Sunday, October 13, 2013



As I watched the retelling of the story of Malala Yousafzai on ABCs 20/20, I felt bombarded by conflicting feelings of compassion, admiration, and anger. Fragments of thoughts quickly flowed along the lines of “How could anyone murder a little girl just because she wanted to go to school!”

Cover Girl
Malala is the current poster girl—a covered, cover girl— a living peace memorial representing the repression of girls and women everywhere. 

We in the West are used to the in-your-face uncovered, bare-bodied, how-dare-you tread on me outrage of Western women. But Malala evokes a different response. She’s the child who deserves to be protected. She’s the modest teen who covers. She’s the forgiving one who seeks no revenge.

Malala is a girl with faith in God. Malala offers a message of love, peace, and forgiveness.
“Even if there was a gun in my hand and he was standing in front of me, I would not shoot him. This is the compassion I have learned from Mohamed, the prophet of mercy, Jesus Christ and Lord Buddha. This the legacy of change I have inherited from Martin Luther King, Nelson Mandela and Mohammed Ali Jinnah. This is the philosophy of nonviolence that I have learned from Gandhi, Bacha Khan and Mother Teresa. And this is the forgiveness that I have learned from my father and from my mother. This is what my soul is telling me: be peaceful and love everyone.” (Malala at the UN.)
Malala on Fundamentalists
Malala is a religious girl shot by those with different religious beliefs-- “radical fundamentalist men,” reports Diane Sawyer of ABC.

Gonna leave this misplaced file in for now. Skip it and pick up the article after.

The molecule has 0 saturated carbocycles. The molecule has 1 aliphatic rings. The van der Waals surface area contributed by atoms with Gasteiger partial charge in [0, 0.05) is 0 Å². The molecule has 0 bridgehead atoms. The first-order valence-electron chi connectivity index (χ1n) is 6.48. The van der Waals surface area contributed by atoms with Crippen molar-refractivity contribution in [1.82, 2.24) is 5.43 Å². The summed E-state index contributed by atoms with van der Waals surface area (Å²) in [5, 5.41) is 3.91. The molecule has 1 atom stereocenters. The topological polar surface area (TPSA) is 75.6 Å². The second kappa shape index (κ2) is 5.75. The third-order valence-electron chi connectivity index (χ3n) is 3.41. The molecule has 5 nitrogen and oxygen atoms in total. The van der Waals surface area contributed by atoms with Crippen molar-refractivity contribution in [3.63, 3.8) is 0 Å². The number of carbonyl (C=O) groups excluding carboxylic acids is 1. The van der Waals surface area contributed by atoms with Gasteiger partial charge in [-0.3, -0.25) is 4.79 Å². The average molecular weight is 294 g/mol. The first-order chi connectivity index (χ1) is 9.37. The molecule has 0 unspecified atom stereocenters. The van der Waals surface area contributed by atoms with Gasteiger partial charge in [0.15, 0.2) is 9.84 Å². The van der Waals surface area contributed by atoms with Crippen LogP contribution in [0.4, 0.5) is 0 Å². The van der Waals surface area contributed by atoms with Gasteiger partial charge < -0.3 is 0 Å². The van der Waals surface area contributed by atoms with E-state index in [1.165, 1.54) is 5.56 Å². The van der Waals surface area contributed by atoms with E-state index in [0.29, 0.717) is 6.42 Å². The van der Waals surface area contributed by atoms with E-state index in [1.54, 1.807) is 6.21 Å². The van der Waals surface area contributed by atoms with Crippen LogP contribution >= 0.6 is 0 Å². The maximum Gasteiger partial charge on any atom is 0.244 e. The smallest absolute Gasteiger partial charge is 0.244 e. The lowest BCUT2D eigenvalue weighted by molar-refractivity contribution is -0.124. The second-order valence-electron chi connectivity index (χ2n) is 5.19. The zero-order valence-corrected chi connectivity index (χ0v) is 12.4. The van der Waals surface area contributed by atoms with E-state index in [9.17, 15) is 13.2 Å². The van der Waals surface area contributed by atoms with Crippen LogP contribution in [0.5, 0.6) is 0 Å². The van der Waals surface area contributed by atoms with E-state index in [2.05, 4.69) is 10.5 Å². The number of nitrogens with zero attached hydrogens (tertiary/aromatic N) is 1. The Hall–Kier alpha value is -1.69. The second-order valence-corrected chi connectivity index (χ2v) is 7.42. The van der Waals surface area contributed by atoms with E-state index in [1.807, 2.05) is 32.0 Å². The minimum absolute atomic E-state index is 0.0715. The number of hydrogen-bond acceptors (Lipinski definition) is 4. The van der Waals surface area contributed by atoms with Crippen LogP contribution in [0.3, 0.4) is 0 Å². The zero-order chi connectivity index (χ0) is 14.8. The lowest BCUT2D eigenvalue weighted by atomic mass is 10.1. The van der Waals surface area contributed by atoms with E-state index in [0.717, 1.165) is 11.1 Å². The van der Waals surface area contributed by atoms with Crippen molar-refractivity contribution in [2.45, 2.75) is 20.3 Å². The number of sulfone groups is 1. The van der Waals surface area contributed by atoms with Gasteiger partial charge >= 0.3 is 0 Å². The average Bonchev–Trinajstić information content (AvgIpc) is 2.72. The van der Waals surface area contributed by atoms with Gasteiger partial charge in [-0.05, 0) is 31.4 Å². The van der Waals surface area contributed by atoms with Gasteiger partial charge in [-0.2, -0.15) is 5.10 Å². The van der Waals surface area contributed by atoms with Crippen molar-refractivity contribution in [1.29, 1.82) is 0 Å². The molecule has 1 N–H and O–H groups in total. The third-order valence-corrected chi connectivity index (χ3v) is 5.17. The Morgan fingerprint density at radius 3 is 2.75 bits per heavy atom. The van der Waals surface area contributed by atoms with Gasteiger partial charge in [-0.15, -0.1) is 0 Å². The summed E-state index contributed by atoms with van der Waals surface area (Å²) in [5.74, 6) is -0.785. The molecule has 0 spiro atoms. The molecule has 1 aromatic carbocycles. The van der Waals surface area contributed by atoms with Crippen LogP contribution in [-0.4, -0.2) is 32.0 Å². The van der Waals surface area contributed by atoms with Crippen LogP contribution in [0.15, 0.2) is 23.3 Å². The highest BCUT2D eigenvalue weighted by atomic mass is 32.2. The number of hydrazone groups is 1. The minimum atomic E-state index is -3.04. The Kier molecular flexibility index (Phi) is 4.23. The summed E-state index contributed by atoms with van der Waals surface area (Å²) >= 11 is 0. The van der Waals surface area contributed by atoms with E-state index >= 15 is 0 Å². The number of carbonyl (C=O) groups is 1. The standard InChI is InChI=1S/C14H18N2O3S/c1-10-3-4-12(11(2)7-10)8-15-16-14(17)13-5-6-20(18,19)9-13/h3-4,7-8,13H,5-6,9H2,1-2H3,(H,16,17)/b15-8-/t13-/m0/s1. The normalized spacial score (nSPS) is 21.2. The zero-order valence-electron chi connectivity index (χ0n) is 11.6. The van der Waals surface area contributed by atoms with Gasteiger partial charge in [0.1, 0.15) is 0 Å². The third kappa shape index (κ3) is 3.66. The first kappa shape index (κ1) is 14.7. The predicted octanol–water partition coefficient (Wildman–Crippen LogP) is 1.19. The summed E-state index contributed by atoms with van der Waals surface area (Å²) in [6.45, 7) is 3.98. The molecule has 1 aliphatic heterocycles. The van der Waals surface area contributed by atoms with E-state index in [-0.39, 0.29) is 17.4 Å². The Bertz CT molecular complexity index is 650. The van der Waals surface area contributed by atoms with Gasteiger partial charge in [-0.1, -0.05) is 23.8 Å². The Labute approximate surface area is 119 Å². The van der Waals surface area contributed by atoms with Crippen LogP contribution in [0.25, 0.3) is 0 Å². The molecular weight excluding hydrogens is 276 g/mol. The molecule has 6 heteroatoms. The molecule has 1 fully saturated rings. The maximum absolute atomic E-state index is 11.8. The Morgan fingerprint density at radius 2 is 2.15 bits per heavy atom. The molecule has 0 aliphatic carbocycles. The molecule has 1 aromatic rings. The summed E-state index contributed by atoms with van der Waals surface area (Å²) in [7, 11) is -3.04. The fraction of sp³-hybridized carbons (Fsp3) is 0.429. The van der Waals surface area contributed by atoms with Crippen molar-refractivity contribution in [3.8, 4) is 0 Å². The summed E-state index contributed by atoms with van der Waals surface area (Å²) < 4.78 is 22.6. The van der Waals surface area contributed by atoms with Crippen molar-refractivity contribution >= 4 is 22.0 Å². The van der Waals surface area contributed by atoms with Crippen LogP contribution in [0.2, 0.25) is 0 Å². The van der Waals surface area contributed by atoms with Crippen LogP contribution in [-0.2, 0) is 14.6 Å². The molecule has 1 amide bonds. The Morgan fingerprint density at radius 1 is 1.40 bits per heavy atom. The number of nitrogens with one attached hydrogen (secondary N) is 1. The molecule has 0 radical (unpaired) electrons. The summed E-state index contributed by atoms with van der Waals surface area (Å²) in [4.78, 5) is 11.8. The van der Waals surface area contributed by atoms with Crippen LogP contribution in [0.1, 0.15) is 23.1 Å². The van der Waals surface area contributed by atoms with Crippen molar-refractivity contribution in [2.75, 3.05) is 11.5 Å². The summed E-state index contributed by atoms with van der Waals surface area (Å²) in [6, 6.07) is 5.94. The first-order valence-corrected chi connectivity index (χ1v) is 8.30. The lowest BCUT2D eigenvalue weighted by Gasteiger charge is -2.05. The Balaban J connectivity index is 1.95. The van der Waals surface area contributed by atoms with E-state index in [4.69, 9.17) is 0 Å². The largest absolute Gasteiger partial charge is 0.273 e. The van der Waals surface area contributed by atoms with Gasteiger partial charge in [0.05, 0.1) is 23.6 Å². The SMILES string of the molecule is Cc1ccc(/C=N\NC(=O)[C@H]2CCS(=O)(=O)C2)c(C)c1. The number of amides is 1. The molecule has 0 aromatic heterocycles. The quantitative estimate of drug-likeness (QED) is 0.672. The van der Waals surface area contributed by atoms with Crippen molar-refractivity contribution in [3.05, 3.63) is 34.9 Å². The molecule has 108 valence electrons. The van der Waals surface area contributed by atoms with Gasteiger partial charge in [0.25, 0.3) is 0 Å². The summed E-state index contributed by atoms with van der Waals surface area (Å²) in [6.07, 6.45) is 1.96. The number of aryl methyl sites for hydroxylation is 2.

• "I think that death didn't want to kill me."
  • "And God was with me. And the people prayed for me."

Malala is a Muslim girl who offers a different face of Islam. Again, from her UN Speech:
"They think that God is a tiny, little conservative being who would send girls to the hell just because of going to school. The terrorists are misusing the name of Islam and Pashtun society for their own personal benefits."

Fundamentalists and women
When hearing stories about fundamentalists, it becomes easy to turn and look at other fundamentalists. Those more familiar to us.  Christian fundamentalists informed by biblical texts believe women should be under the authority of a man. After all, Eve--not Adam-- was deceived (1 Timothy 2:11-15). Women may teach children and other women but not men. Women can have supportive roles in ministry, but not leadership roles. Women may not wear men’s clothes. And so forth. 

Some Christian fundamentalists are known for their social protests and their efforts to create laws that limit the freedom of others. The vocal fundamentalists draw media attention. They insult contemporary sensibilities. They appear intolerant at best. Some see fundamentalism as a disease to be diagnosed and cured.

But there’s a difference. Many Christian fundamentalists live peacefully with their neighbors. They offer help in time of need. They seek freedom from laws that impose limits on their ability to live according to their conscience. They want their people covered. And clothed in righteousness. But not in the blood of their fellow citizens. Being a Christian fundamentalist is unpopular nowadays. Even Christian Evangelicals avoid the fundamentalist moniker as if seeking a liberal distance in order to avoid social condemnation.

Granted, I know Christian fundamentalists who spew venom against President Obama, gleefully toss racial epithets, and boisterously bash gays. “Up-in-arms” is almost literal as radical fundamentalists stockpile guns n’ ammo.

But there are others. Millions of peaceful, kind-hearted, hard-working, family-friendly people just trying to negotiate a path through a quagmire of cultural ooze that threatens all they hold dear.
Stereotypes are handy ways to evaluate and quickly respond to threats.
But there’s a downside to stereotyping.
We can miss the many Christian fundamentalists who make good neighbors.
And Christians can be blind to Muslims like Malala Yousafazai, 
the face of a Muslim girl who loves peace, 
and practices forgiveness
 instead of revenge.

Some more links
A review of her book, I am Malala, from the Washington Post
For more on fundamentalists see my 4 October 2013  post.
For more on the psychology of religion see news stories on my Facebook page.

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